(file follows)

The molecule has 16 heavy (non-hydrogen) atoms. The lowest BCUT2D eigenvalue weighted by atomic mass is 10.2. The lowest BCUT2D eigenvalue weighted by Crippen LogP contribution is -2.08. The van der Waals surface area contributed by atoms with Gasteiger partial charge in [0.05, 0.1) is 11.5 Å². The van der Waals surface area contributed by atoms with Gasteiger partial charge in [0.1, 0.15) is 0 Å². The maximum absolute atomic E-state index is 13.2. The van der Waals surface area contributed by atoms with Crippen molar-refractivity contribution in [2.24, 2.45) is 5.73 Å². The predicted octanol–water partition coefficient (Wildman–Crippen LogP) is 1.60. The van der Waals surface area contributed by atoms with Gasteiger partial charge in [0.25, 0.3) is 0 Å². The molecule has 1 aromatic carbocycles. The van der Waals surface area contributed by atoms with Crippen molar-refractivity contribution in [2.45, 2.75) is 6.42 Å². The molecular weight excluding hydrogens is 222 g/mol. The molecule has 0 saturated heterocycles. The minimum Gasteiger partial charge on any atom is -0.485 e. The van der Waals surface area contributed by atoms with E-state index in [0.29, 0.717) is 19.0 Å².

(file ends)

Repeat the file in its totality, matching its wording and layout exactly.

The molecule has 16 heavy (non-hydrogen) atoms. The lowest BCUT2D eigenvalue weighted by atomic mass is 10.2. The lowest BCUT2D eigenvalue weighted by Crippen LogP contribution is -2.08. The van der Waals surface area contributed by atoms with Gasteiger partial charge in [0.05, 0.1) is 11.5 Å². The van der Waals surface area contributed by atoms with Gasteiger partial charge in [0.1, 0.15) is 0 Å². The maximum absolute atomic E-state index is 13.2. The van der Waals surface area contributed by atoms with Crippen molar-refractivity contribution in [2.24, 2.45) is 5.73 Å². The predicted octanol–water partition coefficient (Wildman–Crippen LogP) is 1.60. The van der Waals surface area contributed by atoms with Gasteiger partial charge in [0.25, 0.3) is 0 Å². The molecule has 1 aromatic carbocycles. The van der Waals surface area contributed by atoms with Crippen molar-refractivity contribution in [2.45, 2.75) is 6.42 Å². The molecular weight excluding hydrogens is 222 g/mol. The molecule has 0 saturated heterocycles. The minimum Gasteiger partial charge on any atom is -0.485 e. The van der Waals surface area contributed by atoms with E-state index in [0.29, 0.717) is 19.0 Å².